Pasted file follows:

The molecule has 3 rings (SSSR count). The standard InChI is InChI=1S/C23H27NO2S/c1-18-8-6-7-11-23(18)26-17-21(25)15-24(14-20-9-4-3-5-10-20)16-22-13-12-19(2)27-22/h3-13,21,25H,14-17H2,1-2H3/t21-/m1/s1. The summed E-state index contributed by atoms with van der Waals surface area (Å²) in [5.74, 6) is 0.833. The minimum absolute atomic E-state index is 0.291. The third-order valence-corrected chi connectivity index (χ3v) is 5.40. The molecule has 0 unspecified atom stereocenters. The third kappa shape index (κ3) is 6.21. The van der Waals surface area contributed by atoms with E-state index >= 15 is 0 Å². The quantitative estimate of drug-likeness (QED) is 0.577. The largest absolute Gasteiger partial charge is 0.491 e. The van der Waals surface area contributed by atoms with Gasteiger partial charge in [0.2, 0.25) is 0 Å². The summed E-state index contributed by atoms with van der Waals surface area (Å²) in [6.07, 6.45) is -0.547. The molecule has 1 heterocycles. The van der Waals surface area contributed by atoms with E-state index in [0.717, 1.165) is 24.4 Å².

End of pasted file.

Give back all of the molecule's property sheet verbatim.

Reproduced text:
The molecule has 3 rings (SSSR count). The standard InChI is InChI=1S/C23H27NO2S/c1-18-8-6-7-11-23(18)26-17-21(25)15-24(14-20-9-4-3-5-10-20)16-22-13-12-19(2)27-22/h3-13,21,25H,14-17H2,1-2H3/t21-/m1/s1. The summed E-state index contributed by atoms with van der Waals surface area (Å²) in [5.74, 6) is 0.833. The minimum absolute atomic E-state index is 0.291. The third-order valence-corrected chi connectivity index (χ3v) is 5.40. The molecule has 0 unspecified atom stereocenters. The third kappa shape index (κ3) is 6.21. The van der Waals surface area contributed by atoms with E-state index >= 15 is 0 Å². The quantitative estimate of drug-likeness (QED) is 0.577. The largest absolute Gasteiger partial charge is 0.491 e. The van der Waals surface area contributed by atoms with Gasteiger partial charge in [0.2, 0.25) is 0 Å². The summed E-state index contributed by atoms with van der Waals surface area (Å²) in [6.07, 6.45) is -0.547. The molecule has 1 heterocycles. The van der Waals surface area contributed by atoms with E-state index in [0.717, 1.165) is 24.4 Å².